“Artemis”, a sand sculpture photographed by Violetta, was our cover image for issue 29.Read More
“The language of Ma the primal mother: The evolution of the female image in 40,000 years of global Venus Art” by Annine van der Meer
“Venus” is the operative word here – the name was originally given to those figurines dating from the Palaeolithic, the vast majority of which portray women. In the early days of such finds they were, perhaps ironically, named “Venuses”, as many would be considered most unattractive by more modern Western standards. Or perhaps it was because of the often exaggerated sexual or fertility characteristics, but in either case the name tells us more about the archaeologists of the time than it does the figurines themselves, not to mention that the assumption seems to have been that the figurines were made by men, for their use and enjoyment, and certainly not by women, for their own purposes.Read More
Goddess Pages readers will know Anna McKerrow as a poet (see her “Aphrodite”, and “Sea Mysteries”), and she has now written this exciting and magical novel for young adults.
Set in a disturbingly not-very far-distant future, Britain is suffering the effects of a worldwide lack of resources and energy, and is at war to try and secure supplies. However, the south-west peninsula, basically Devon and Cornwall, has split off and is trying to be self-sufficient and non-polluting, in stark contrast to the rest of the country.Read More
Until quite recently, if you wanted anything but a standard Church of England wedding in the UK, you were out of luck unless the registrar could also come along, and even then only if the building were recognised for marriages....Read More
Marlaina’s style of writing is friendly and approachable, assuming no prior knowledge or experience in the sacred feminine. She uses a conversational tone, which gives an aura of having her in the room with you as you read. This is much more than just a “how-to” book, it is an introductory guide that reads like a one to one conversation with a mentor. Each chapter is laid out clearly, and every section of reading has an interactive portion – be it a meditation, recipe or visualization. This is a book that wants you to stop reading it and to involve yourself in the learning process.Read More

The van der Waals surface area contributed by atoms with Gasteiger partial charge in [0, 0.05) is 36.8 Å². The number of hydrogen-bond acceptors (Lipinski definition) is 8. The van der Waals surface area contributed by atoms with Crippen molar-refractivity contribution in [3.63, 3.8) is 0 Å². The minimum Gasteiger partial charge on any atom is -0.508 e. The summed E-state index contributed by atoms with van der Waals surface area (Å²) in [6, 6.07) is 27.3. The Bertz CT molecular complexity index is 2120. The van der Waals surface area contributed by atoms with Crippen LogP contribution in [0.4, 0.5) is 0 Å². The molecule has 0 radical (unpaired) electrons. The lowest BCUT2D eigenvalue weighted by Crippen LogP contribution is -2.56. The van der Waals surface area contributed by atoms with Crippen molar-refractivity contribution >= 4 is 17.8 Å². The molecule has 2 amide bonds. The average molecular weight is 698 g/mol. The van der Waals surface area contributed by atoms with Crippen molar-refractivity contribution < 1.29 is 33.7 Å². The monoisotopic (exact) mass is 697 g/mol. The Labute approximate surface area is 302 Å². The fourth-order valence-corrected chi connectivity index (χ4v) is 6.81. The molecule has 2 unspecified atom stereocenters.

For one glorious week each year, the rose and white-showered magnolia trees lining Main Street transformed the potholed, two-lane road into a processional as elegant in its own simple way as any gracing a medieval European or an ancient city. The town did festoon the street with flags and balloons for parades with the Mayor and town council, high school band, and Boy and Girl Scouts on special occasions.Read More
“Goddess and God in the World: Conversations in Embodied Theology”, by Carol P. Christ and Judith Plaskow
Carol Christ and Judith Plaskow are foremothers of feminist theology who have shared a long friendship. Their insightful new book, Goddess and God in the World: Conversations in Embodied Theology, begins with a history of feminist and general theology, continues with their life experiences that gave rise to their individual theologies, and ends with a conversation about their common beliefs and differences.Read More
Herbal syrups are sweetened, condensed herbal infusions. Cough drops are concentrated syrups. Alcohol is frequently added to syrups to help prevent fermentation and stabilize the remedy. Cough drops and lozenges, having less water, keep well without the addition of alcohRead More
Evening at the beach,
six of us sing with delight, pouring ourselves into the surf, Aphrodite’s lacy foam blessing us.
Two turn back to home, because today, just this day, this Sunday June evening full of light, is the perfect day for wind.
Two bright rainbow kites, one short, one long, unfurl into the sky as if born there.
In the Spring 2012 edition of Goddess Pages I wrote of my visits to the Amazon House on St Kilda, which lies at least 60 miles to the west of mainland Scotland.
This archipelago has an almost mythical hold on many people, drawing them to visit, and in the past was almost legendary, as the islands disappear and re-appear faintly on the horizon like some version of Tir nan Og, tantalising viewers in the Western Isles of Scotland. I too was ‘called’ by them over several decades before finding an affordable way to physically reach them.
In his book Egyptian Myth and Legend the great Scottish folklorist Donald Mackenzie mentioned that one of the stories of the Scottish Cailleach, or Hag, has her as the ‘chief of eight old women or witches.’ He goes on, “This group of nine suggests Ptah and his eight earth gnomes, the nine mothers of Heimdall, the Norse God, and the Ennead of Heliopolis.”Read More